Tasmania could be the only state in Australia not to join a global movement to support science.
March for Science celebrates public discovery, distribution and understanding of scientific knowledge as vital to the freedom, success, health and safety of life on Earth.
The second annual event is scheduled to take place around the world on April 14 to show support for science and the scientific community.
However, marches in Launceston and Hobart could be cancelled because of a lack of volunteers.
March for Science Tasmanian organiser Jin-oh Choi said both cities needed at least a half a dozen people to help organise the event.
“If we don’t stand up and support science now, we’ll end up losing in the long run,” Mr Choi said.
“To not be able to show support would be a kick in the guts for Tasmania.”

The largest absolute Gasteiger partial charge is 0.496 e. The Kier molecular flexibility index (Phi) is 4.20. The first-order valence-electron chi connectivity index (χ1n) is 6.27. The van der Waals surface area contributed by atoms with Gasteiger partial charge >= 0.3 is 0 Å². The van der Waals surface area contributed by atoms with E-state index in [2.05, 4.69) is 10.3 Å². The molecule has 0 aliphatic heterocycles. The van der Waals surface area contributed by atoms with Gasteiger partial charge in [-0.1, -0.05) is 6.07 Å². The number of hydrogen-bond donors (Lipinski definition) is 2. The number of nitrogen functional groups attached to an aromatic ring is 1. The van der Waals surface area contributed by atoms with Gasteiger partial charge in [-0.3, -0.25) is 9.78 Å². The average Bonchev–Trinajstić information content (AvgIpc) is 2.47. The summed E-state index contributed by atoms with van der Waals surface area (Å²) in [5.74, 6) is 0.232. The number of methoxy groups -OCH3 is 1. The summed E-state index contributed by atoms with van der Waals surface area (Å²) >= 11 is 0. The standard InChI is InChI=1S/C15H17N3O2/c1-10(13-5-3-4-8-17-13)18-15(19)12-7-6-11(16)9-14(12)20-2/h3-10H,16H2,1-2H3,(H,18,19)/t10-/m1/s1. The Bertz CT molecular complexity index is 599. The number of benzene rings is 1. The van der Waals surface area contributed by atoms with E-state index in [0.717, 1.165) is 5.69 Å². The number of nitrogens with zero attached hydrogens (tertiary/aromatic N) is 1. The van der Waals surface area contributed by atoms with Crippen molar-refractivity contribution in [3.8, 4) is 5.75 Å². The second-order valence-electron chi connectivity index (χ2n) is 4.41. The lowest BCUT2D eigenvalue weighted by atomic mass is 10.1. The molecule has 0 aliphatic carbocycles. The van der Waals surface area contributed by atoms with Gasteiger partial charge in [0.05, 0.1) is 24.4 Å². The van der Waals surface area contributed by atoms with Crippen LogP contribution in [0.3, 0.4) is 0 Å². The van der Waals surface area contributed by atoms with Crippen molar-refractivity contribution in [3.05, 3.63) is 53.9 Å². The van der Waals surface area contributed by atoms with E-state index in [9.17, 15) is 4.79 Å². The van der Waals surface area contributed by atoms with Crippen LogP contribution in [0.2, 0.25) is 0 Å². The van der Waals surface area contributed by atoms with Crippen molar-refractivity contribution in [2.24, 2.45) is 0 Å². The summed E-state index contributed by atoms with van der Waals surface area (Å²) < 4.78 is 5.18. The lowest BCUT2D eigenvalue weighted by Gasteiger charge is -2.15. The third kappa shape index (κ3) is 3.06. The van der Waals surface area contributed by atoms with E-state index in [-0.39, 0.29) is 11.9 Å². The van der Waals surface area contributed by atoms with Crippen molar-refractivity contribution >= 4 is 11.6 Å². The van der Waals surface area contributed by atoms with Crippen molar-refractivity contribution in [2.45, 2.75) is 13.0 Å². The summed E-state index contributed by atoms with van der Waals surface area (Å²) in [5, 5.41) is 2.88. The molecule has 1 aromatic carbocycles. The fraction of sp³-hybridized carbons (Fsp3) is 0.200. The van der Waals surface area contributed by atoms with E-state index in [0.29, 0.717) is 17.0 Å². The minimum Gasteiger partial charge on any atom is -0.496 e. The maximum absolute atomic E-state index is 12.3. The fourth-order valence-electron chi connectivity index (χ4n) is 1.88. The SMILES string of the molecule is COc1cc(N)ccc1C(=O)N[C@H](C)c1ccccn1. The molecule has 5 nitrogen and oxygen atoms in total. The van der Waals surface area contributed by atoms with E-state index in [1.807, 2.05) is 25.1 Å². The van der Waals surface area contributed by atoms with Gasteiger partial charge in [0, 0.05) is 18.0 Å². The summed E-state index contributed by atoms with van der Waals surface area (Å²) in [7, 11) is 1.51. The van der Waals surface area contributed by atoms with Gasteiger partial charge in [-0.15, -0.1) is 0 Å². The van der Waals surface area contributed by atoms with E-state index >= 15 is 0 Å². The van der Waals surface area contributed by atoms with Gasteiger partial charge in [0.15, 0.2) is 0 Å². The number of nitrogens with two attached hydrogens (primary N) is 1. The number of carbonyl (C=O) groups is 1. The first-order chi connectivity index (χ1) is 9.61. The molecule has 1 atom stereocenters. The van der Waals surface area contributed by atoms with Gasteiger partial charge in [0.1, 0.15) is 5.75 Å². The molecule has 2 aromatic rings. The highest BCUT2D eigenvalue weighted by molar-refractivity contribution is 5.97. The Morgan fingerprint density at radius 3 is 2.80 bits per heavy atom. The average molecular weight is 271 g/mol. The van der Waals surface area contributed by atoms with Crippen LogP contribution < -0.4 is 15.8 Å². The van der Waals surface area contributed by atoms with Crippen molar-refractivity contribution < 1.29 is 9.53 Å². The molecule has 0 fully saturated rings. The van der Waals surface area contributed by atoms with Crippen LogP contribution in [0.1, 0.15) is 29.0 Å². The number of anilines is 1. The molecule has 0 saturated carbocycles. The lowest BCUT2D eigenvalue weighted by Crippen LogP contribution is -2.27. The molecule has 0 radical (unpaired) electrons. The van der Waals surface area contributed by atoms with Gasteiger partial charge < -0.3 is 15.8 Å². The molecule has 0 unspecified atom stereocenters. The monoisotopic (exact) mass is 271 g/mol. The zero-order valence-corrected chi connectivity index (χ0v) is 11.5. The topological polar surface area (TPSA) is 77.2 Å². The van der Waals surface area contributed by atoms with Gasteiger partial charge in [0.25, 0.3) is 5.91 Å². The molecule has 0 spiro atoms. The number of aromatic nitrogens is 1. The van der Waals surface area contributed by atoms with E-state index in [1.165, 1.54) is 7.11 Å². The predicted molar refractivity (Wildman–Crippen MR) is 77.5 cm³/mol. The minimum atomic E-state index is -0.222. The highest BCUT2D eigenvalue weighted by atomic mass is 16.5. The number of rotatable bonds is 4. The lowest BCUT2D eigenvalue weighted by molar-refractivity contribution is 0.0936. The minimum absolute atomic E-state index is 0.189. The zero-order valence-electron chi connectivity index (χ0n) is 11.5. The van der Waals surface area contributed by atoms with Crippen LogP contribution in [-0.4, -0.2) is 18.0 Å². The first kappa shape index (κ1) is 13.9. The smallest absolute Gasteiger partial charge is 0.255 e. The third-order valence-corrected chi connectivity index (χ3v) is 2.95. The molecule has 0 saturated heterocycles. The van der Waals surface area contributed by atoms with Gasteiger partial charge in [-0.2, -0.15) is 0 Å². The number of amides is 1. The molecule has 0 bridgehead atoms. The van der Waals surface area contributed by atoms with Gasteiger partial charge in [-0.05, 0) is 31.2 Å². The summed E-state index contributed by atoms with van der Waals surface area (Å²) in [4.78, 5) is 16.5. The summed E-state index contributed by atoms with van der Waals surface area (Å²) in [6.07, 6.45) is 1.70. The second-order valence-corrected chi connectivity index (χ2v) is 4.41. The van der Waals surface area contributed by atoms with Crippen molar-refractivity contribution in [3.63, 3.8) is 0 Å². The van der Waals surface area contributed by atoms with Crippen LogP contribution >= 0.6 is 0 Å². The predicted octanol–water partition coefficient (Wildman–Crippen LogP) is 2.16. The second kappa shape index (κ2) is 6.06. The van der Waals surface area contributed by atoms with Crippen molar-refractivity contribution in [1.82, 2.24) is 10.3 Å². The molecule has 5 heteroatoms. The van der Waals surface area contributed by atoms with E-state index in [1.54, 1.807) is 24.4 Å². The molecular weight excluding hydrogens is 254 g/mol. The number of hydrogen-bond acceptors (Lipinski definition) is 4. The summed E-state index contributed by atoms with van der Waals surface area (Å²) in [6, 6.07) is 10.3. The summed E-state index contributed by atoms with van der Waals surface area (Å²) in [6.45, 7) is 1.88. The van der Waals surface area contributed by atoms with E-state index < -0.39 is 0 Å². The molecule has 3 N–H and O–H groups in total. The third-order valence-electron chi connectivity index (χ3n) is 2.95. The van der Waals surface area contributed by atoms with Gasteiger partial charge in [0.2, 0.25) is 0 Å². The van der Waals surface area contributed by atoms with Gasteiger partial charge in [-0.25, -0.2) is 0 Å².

Science, such as medical research, needed a long term strategy as progress could not happen overnight, he said.
“Politicians only really think about the issue until the next election cycle.”
He would be forced to call off the marches or only run one of them if they did not receive enough support within the next week, Mr Choi said.
The global movement was triggered last year by United States President Donald Trump’s inauguration as he was not viewed as supporting science, he said. “[President Trump] really decided to put science in the back seat.”
To get volunteer, contact Jin-oh Choi on 0408 271 800 or email@example.com